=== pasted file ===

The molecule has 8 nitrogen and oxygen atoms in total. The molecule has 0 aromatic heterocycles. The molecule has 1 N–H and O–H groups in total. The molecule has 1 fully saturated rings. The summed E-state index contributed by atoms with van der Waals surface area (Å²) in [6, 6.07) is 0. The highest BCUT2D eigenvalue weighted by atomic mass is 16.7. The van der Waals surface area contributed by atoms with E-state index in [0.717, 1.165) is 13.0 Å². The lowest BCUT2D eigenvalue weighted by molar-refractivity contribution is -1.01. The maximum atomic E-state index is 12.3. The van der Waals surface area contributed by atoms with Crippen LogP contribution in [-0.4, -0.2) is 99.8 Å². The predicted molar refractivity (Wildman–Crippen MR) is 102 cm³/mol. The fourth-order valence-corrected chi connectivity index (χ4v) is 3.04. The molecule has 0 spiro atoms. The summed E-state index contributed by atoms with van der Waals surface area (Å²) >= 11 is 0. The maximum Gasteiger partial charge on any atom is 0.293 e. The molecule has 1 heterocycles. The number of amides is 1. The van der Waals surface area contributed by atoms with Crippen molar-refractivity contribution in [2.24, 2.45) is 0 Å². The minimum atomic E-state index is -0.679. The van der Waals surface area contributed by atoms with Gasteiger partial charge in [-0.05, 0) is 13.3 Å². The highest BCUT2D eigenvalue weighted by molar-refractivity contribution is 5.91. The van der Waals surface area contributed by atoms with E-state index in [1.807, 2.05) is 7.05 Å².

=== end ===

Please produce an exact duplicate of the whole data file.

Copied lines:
The molecule has 8 nitrogen and oxygen atoms in total. The molecule has 0 aromatic heterocycles. The molecule has 1 N–H and O–H groups in total. The molecule has 1 fully saturated rings. The summed E-state index contributed by atoms with van der Waals surface area (Å²) in [6, 6.07) is 0. The highest BCUT2D eigenvalue weighted by atomic mass is 16.7. The van der Waals surface area contributed by atoms with E-state index in [0.717, 1.165) is 13.0 Å². The lowest BCUT2D eigenvalue weighted by molar-refractivity contribution is -1.01. The maximum atomic E-state index is 12.3. The van der Waals surface area contributed by atoms with Crippen LogP contribution in [-0.4, -0.2) is 99.8 Å². The predicted molar refractivity (Wildman–Crippen MR) is 102 cm³/mol. The fourth-order valence-corrected chi connectivity index (χ4v) is 3.04. The molecule has 0 spiro atoms. The summed E-state index contributed by atoms with van der Waals surface area (Å²) >= 11 is 0. The maximum Gasteiger partial charge on any atom is 0.293 e. The molecule has 1 heterocycles. The number of amides is 1. The van der Waals surface area contributed by atoms with Crippen molar-refractivity contribution in [2.24, 2.45) is 0 Å². The minimum atomic E-state index is -0.679. The van der Waals surface area contributed by atoms with Gasteiger partial charge in [-0.05, 0) is 13.3 Å². The highest BCUT2D eigenvalue weighted by molar-refractivity contribution is 5.91. The van der Waals surface area contributed by atoms with E-state index in [1.807, 2.05) is 7.05 Å².